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1 Mississippi, the Corps of Engineers, the EPA, and the Clean Water Act

Confluence of the Missouri and Mississippi River

When Congress passed the Clean Water Act in 1972, it put the Corps of Engineers in charge of regulating the dredging and filling of the nation’s wetlands. “Under Section 404 of the act, Congress authorized the Corps of Engineers to issue permits for the dredging and filling of wetlands under guidelines developed by the newly formed Environmental Protection Agency. The EPA can, in effect, deny a permit or kill a Corps’ project if it finds it has a “significant degradation of municipal water supplies, including surface or groundwater; or significant loss or damage to fisheries, shellfishing, wildlife habitat, or recreation areas.” Finally, using the Fish and Wildlife Coordination Act of 1934, Congress gave the U.S. Fish and Wildlife Service the authority to review and comment on the effects activities proposed or permitted by the Corps would have on fish and wildlife. ” For more information see The Mississippi.

Now, the Barrassa/Heller Amendment to  H.R. 2354: Energy and Water Development and Related Agencies Appropriations Act, 2012 seeks to remove that authority from the Corps. It reads:

SA 939. Mr. BARRASSO (for himself and Mr. HELLER) submitted an amendment intended to be proposed by him to the bill H.R. 2354, making appropriations for energy and water development and related agencies for the fiscal year ending September 30, 2012, and for other purposes; which was ordered to lie on the table; as follows:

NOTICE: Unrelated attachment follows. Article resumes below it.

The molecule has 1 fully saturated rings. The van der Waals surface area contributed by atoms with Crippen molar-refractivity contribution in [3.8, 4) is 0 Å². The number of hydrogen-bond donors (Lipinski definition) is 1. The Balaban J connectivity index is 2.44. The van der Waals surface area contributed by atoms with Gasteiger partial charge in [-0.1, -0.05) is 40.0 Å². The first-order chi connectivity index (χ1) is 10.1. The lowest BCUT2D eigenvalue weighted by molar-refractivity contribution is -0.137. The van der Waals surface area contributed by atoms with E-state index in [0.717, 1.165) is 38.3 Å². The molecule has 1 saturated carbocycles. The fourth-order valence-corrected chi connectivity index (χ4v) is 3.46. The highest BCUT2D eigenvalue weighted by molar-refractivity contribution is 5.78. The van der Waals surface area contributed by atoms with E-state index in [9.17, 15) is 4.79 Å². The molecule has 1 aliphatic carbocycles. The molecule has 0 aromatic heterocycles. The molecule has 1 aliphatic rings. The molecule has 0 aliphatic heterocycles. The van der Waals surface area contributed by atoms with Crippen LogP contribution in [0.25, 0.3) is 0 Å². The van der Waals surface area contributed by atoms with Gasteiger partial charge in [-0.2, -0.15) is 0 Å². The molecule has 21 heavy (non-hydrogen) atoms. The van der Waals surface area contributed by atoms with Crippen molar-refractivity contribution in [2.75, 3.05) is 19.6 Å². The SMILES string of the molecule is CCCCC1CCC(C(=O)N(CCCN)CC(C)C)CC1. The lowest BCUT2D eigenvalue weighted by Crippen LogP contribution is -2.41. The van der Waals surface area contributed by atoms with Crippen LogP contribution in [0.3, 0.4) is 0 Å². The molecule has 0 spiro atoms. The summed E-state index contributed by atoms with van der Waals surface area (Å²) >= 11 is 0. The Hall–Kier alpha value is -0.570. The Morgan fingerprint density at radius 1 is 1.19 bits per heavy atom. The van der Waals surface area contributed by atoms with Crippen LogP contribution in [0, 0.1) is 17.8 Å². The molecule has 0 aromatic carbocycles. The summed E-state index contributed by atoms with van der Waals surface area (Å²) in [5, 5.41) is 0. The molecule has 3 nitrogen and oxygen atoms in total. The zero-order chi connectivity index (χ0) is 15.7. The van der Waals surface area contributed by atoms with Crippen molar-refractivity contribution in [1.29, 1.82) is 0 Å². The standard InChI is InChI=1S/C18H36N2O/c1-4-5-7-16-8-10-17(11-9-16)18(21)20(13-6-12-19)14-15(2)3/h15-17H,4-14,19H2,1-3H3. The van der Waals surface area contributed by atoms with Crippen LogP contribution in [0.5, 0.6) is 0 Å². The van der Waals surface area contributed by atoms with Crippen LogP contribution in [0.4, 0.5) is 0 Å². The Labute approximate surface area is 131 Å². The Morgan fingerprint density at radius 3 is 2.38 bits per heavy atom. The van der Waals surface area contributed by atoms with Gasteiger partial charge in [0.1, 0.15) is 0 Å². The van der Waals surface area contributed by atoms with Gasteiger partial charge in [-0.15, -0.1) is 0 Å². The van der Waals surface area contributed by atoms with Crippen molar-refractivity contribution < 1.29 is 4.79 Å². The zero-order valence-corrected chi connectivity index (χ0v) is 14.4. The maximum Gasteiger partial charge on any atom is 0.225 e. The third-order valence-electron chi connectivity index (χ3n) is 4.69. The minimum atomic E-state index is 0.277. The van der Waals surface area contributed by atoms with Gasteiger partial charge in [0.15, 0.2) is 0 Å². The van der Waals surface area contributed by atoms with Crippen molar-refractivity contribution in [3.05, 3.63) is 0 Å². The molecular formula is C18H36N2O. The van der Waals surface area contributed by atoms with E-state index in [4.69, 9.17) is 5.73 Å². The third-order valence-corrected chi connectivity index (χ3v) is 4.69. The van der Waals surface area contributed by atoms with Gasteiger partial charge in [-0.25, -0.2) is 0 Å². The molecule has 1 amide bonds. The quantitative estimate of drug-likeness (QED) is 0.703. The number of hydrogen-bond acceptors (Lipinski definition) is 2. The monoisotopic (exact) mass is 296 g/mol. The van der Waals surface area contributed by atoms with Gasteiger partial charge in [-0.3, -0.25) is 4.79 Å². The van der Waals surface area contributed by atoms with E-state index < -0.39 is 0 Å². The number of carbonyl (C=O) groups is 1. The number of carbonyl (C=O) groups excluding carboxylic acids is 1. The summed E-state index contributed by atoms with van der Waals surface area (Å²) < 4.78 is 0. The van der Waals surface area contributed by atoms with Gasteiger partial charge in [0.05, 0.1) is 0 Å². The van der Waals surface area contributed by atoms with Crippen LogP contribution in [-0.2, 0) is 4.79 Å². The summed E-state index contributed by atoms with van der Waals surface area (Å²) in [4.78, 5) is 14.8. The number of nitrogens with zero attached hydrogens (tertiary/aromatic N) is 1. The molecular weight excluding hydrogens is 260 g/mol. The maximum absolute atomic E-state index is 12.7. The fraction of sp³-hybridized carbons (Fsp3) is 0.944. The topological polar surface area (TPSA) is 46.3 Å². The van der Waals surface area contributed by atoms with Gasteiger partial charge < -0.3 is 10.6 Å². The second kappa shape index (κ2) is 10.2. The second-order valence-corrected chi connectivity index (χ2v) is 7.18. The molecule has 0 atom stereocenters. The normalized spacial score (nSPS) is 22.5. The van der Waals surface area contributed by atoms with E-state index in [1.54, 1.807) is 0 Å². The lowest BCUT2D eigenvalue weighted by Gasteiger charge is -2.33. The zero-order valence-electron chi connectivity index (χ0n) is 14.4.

On page 88, between lines 18 and 19, insert the following:

Sec. 1__None of the funds made available by this or any other Act making funds available for energy and water development may be used by the Corps of Engineers to develop, adopt, implement, administer, or enforce a change or supplement to the rule entitled “Final Rule for Regulatory Programs of the Corps of Engineers” (51 Fed. Reg. 41206 (November 13, 1986)) (as in effect on the date of enactment of this Act), or to the guidance documents entitled “Advance Notice of Proposed Rulemaking on the Clean Water Act Regulatory Definition of `Waters of the United States’ ” (68 Fed. Reg. 1991 (January 15, 2003)), and “Clean Water Act Jurisdiction Following the U.S. Supreme Court’s Decision in `Rapanos v. United States & Carabell v. United States’ ” (December 2, 2008) (as in effect on that date of enactment), relating to the definition of waters under the jurisdiction of the Federal Water Pollution Control Act (33 U.S.C. 1251 et seq.).

1 Mississippi is asking its members, 10,000 strong since September, to write their Senators to vote note on the Barrasso/Heller amendment to the Energy and Water Development and Related Agencies Appropriations Act, 2012–H.R, 2354. When you open the document, submit your zip code, a letter will come up along with the phone numbers of your senators. Sign the letter and then call your senators. Tell them to vote against the amendment.

Follow up: Should one or both of your senators vote for the amendment, send him an email expressing your disappointment.

Update: William K. Reilly, EPA administrator 1989-1993 under the first George Bush, enlarges on the issues facing the Clean Water Act in light of two Supreme Court rulings and the Republican House antipathy to any regulation. The house passed the Barrasso/Heller amendment in July.

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